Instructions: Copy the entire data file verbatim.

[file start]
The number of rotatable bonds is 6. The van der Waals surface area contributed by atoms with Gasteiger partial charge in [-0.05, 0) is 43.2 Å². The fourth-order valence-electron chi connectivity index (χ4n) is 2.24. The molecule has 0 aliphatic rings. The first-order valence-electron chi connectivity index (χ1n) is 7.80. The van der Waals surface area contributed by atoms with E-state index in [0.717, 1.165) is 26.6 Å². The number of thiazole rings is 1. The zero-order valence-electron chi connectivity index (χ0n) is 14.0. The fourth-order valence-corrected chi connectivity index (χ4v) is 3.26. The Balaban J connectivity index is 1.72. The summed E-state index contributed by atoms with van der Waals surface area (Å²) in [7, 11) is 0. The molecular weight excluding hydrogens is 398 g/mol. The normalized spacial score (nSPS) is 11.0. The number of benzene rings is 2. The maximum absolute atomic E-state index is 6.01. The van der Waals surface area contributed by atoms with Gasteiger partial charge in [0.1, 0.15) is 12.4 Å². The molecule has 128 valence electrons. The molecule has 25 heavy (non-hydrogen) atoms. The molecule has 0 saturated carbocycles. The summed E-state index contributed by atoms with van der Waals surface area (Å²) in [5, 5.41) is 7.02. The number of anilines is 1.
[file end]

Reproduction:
The number of rotatable bonds is 6. The van der Waals surface area contributed by atoms with Gasteiger partial charge in [-0.05, 0) is 43.2 Å². The fourth-order valence-electron chi connectivity index (χ4n) is 2.24. The molecule has 0 aliphatic rings. The first-order valence-electron chi connectivity index (χ1n) is 7.80. The van der Waals surface area contributed by atoms with E-state index in [0.717, 1.165) is 26.6 Å². The number of thiazole rings is 1. The zero-order valence-electron chi connectivity index (χ0n) is 14.0. The fourth-order valence-corrected chi connectivity index (χ4v) is 3.26. The Balaban J connectivity index is 1.72. The summed E-state index contributed by atoms with van der Waals surface area (Å²) in [7, 11) is 0. The molecular weight excluding hydrogens is 398 g/mol. The normalized spacial score (nSPS) is 11.0. The number of benzene rings is 2. The maximum absolute atomic E-state index is 6.01. The van der Waals surface area contributed by atoms with Gasteiger partial charge in [0.1, 0.15) is 12.4 Å². The molecule has 128 valence electrons. The molecule has 25 heavy (non-hydrogen) atoms. The molecule has 0 saturated carbocycles. The summed E-state index contributed by atoms with van der Waals surface area (Å²) in [5, 5.41) is 7.02. The number of anilines is 1.